Recreated were a couple of passenger train stations and platforms, one of which harkened back to an era when passengers were segregated by gender as they awaited their train, the women in one waiting room, which was heated by a coal-burning stove, the men in the other, without any source of heat! The station’s ticket office was positioned between the two, with service wickets on either side. Luggage carts, and the office’s furniture and antiquated equipment completed the recreation.

    As the time came to put a caboose on our field trip, we made one last stop before departing: the gift shop! We left having enjoyed a most pleasant afternoon exploring a most interesting museum.

    2022 Club e-Picnic: Introduction

    Welcome to MonSFFA’s 2022 e-Picnic!

    Make your favourite sandwich or prepare a tasty snack, pour yourself a cool, refreshing drink, and join us for an hour or two, or for the?whole afternoon?as we get together online to chat via ZOOM and enjoy each other’s company!
    With the seventh wave now upon us and COVID numbers climbing locally, we’ve postponed our in-person club BBQ-in-the-Park until Sunday, August 28, by which time, we are told by authorities, the seventh wave should have dissipated.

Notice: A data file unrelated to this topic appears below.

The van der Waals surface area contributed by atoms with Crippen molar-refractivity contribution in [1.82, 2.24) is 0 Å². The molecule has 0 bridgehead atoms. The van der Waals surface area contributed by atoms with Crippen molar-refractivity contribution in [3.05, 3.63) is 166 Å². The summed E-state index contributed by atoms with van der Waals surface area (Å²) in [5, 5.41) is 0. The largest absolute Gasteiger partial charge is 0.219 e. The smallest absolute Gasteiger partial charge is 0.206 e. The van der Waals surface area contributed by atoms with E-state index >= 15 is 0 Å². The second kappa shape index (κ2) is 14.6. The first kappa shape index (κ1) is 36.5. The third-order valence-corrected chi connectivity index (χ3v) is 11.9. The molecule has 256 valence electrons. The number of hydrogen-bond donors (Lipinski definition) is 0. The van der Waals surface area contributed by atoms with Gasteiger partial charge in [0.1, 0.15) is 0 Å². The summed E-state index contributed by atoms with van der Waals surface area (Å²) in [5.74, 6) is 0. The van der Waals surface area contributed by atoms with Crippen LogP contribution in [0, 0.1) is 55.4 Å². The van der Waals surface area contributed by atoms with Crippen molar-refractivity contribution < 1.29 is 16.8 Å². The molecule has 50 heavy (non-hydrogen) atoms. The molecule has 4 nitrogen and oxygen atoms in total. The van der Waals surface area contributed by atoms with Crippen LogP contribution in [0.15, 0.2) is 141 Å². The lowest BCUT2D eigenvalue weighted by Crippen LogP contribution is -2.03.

So, in the meantime, we’ll be getting together for a casual video-chat?this afternoon! No presentations, just light, informal programming, and the chance to catch up, discuss the latest in sci-fi entertainment, or share with the group thoughts on recent books read or screen sci-fi enjoyed. If you’re working on any nifty SF/F-related crafting or other projects, or perhaps recently visited a fun and interesting vacation destination, tell us all about it, and share any photos you snapped with the group!
    Do?join us for an afternoon of conversation and camaraderie right here, right now!
    To join our ZOOM video-chat, which will run throughout the next few hours, simply click here and follow the prompts: This Afternoon’s MonSFFA e-Meeting on ZOOM
    If you’re not fully equipped to ZOOM, you can also join in by phone (voice only); in the Montreal area, the toll-free number to call is: 1-438-809-7799. If you’re from out of town, find your ZOOM call-in number here: Call-In Numbers
    Also, have this information on hand as you may be asked to enter it:
    Meeting ID: 881 9398 4413
    Passcode: 150245

    Montreal Science Fiction and Fantasy Association